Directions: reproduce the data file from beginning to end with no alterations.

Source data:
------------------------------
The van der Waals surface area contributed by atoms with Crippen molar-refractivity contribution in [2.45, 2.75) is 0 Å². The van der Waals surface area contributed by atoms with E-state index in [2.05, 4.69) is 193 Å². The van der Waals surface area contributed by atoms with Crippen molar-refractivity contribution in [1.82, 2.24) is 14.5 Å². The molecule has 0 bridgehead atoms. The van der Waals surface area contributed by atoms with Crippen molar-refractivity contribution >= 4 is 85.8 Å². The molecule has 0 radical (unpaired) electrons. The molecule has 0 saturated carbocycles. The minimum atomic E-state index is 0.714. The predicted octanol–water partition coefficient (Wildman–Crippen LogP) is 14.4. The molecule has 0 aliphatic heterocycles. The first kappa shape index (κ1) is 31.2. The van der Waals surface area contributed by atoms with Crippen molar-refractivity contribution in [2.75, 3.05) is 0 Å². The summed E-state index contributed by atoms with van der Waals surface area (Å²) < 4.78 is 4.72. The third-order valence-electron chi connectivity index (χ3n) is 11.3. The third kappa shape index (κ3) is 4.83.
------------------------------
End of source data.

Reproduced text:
The van der Waals surface area contributed by atoms with Crippen molar-refractivity contribution in [2.45, 2.75) is 0 Å². The van der Waals surface area contributed by atoms with E-state index in [2.05, 4.69) is 193 Å². The van der Waals surface area contributed by atoms with Crippen molar-refractivity contribution in [1.82, 2.24) is 14.5 Å². The molecule has 0 bridgehead atoms. The van der Waals surface area contributed by atoms with Crippen molar-refractivity contribution >= 4 is 85.8 Å². The molecule has 0 radical (unpaired) electrons. The molecule has 0 saturated carbocycles. The minimum atomic E-state index is 0.714. The predicted octanol–water partition coefficient (Wildman–Crippen LogP) is 14.4. The molecule has 0 aliphatic heterocycles. The first kappa shape index (κ1) is 31.2. The van der Waals surface area contributed by atoms with Crippen molar-refractivity contribution in [2.75, 3.05) is 0 Å². The summed E-state index contributed by atoms with van der Waals surface area (Å²) < 4.78 is 4.72. The third-order valence-electron chi connectivity index (χ3n) is 11.3. The third kappa shape index (κ3) is 4.83.